Sweeten Your Social Security

In a prior post, “When should I start drawing Social Security retirement benefits?,” I recommended drawing a Social Security retirement benefit at full retirement age (FRA), even if the retiree does not need the money. Wage earners who were born between 1943 and 1954 reach FRA when they turn 66. I pointed out that if a wage earner who has a full retirement benefit (FRB) of $18,000.00 per year puts off drawing the benefit from age 66 to age 70, he or she will be $72,000.00, plus COLA, behind the wage earner who did not wait. It would take many years just to break even.

There might be an exception for a single retiree who has very high income and is therefore in a high tax bracket, but plans to retire at age 70. Then the tax burden on the Social Security benefit might make it preferable to postpone drawing Social Security.  For almost aPH00407ny other single wage earner, it is better to start drawing at FRA.

Couples present a much more complicated situation, my colleague, Avram Sacks, informs me. He is an expert on Social Security benefits with a national reputation. There are many options that could increase Social Security benefits for the couple by 25% or more. For example, a husband might claim a benefit and then suspend the benefit when his wife approaches FRA. This allows the wife to then claim a spousal benefit. Then, when the husband reaches age 70, he reinstates payment on his own account, and when the wife reaches 70 she gets the higher of either her own benefit or the spousal benefit. Choosing the best option involves balancing many factors – each person’s age, Social Security account balance, other income, health and family longevity, and likely earnings to age 70.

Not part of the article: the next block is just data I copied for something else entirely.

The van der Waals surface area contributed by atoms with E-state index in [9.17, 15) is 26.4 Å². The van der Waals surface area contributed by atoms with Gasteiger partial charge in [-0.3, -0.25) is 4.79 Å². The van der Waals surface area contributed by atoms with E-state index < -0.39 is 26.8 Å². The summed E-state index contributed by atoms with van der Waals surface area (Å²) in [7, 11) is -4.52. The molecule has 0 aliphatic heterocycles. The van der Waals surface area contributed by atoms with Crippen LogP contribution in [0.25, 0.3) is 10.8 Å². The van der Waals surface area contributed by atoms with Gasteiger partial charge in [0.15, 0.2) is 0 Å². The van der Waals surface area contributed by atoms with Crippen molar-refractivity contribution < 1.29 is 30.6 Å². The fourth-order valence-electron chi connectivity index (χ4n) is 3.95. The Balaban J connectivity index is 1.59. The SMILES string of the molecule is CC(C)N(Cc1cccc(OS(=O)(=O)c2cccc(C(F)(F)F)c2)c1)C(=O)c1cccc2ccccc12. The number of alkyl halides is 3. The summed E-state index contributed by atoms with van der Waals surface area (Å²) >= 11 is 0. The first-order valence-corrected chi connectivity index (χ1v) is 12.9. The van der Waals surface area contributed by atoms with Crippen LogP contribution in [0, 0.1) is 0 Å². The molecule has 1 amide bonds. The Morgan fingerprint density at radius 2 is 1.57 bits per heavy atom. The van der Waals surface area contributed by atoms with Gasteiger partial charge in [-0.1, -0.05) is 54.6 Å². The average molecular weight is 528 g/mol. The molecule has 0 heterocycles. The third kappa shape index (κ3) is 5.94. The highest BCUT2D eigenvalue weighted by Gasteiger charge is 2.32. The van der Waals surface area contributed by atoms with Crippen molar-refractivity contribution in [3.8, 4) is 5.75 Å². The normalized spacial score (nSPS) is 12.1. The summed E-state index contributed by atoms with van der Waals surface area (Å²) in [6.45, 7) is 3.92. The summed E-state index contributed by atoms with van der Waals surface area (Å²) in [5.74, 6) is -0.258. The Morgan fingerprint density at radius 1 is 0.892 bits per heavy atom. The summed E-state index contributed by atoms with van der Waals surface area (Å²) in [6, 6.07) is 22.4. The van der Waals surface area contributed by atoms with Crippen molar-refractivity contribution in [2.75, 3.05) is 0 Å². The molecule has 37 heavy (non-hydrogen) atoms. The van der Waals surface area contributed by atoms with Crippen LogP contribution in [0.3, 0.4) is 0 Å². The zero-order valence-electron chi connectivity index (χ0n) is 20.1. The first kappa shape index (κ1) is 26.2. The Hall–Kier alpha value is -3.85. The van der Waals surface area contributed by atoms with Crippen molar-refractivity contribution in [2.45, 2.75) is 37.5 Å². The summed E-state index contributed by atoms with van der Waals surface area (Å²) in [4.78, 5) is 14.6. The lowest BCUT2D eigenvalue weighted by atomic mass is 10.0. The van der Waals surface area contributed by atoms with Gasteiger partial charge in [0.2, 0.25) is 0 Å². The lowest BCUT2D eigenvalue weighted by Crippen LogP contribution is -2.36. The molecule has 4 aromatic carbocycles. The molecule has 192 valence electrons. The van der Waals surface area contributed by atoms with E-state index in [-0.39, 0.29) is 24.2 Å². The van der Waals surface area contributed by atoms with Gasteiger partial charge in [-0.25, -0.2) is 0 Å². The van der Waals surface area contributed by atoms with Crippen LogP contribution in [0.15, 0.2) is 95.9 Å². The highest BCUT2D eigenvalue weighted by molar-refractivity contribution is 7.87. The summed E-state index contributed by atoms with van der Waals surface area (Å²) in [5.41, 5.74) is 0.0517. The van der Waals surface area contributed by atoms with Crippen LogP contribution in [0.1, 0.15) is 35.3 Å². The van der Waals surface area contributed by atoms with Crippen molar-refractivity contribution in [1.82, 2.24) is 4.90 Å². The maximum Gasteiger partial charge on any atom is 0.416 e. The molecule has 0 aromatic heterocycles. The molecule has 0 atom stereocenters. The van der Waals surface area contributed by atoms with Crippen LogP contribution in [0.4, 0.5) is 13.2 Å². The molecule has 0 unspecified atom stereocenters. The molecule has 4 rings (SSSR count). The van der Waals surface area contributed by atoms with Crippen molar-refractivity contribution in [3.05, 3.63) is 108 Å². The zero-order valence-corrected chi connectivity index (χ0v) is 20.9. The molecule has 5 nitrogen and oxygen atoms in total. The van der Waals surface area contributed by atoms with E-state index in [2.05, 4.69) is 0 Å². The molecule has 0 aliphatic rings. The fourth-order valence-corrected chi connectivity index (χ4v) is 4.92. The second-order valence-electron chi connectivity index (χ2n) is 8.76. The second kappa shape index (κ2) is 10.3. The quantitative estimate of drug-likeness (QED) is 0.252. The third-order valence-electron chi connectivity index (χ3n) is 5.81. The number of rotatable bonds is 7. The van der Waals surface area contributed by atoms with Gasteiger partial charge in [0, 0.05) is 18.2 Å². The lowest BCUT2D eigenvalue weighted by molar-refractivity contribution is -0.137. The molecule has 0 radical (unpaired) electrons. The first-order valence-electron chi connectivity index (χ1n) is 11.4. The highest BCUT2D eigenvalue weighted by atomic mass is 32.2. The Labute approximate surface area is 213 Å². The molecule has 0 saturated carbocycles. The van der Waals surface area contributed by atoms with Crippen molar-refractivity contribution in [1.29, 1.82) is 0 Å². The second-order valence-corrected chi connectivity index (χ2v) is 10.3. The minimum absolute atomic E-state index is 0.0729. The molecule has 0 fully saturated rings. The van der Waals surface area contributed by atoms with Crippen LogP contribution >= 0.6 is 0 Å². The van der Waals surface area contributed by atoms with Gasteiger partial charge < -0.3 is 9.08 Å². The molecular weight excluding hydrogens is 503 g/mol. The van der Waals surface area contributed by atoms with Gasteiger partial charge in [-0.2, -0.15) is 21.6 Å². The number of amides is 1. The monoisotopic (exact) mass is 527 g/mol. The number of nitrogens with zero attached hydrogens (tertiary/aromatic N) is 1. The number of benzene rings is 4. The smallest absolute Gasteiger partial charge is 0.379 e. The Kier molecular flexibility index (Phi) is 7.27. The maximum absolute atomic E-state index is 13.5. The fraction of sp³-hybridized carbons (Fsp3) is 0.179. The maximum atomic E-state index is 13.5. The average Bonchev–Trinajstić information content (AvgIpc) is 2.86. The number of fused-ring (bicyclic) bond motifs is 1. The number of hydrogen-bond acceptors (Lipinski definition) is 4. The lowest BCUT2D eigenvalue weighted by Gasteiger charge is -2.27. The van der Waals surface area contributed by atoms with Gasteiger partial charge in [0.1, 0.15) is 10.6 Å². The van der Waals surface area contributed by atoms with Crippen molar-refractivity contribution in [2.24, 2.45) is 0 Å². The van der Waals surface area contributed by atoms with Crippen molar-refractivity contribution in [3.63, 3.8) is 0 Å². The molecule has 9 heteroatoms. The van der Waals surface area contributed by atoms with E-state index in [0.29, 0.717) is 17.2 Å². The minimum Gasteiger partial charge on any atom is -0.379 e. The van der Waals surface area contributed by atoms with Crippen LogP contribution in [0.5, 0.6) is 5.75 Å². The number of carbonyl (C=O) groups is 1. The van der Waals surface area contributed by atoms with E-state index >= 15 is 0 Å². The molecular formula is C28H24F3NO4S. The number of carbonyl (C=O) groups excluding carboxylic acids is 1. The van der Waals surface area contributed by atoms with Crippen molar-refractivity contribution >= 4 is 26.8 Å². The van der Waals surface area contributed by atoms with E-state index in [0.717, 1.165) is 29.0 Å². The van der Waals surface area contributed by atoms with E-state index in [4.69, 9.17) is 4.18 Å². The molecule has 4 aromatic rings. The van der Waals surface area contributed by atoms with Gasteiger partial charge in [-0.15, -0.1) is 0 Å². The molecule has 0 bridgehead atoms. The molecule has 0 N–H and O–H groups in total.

According to the Social Security Period Life Table, a 70-year-old person has a 14.07-year life expectancy. If a couple begin drawing Social Security benefits of $1,200 each at age 70, their total benefit over 14 years would exceed $444,000. A 10% improvement would boost their total benefit to close to a half million. An attorney who is knowledgeable about Social Security could make a big difference to a couple if consulted when they first become eligible to draw a benefit – that is, at age 62. Too few couples realize that there are attorneys who could tell them how to maximize their benefit, or are willing to pay for a consultation. Avram said this recently:

Even if they are told that they could be leaving $150,000 to $200,000 on the table, it is very difficult for people to wrap their brain around spending money to learn about money they don’t have. A couple might willingly spend $10,000, $15,000 or more to preserve $100,000 of mom’s estate from the Medicaid boogeyman, but ask them to spend one tenth of that amount to see how they might possibly get that same amount or more from their SS retirement, they just won’t do it. I don’t know why other than the fact it’s not in front of them right now. Agreed, there is some uncertainty – the couple could pay for the analysis and then get hit by a bus tomorrow. But, that really is such a small risk for the insurance of being more financially secure. Indeed, people willingly fork over tons of money to buy insurance, yet they won’t pay a few bucks to learn what strategy will optimize benefits for themselves.

For a consultation that could boost your Social Security retirement benefit, or at least assure you that you are not missing out on a higher benefit, contact a Social Security guru like Avram. Otherwise, you may wish you had. For a referral, contact:

John B. Payne, Attorney
Garrison LawHouse, PC
Dearborn, Michigan 313.563.4900
Pittsburgh, Pennsylvania 800.220.7200

©2014 John B. Payne, Attorney

No Comment on "Sweeten Your Social Security"

  • I’m confused about the benefits for the spouse, my husband retired at age 62 and had a disability, my confusion comes in to play when do I receive benefits from his SS, at the present time I’m age 61, and he will be 68 in September, he left me last year after 21 years of marriage, can I receive benefits from his SS now?

    • If you’re not a widow, I believe you have to wait until you are 62. If you have work history you should probably wait to draw on your account until you are 66. Just draw on your husband’s when you turn 62. Go on ssa.gov and research your options.


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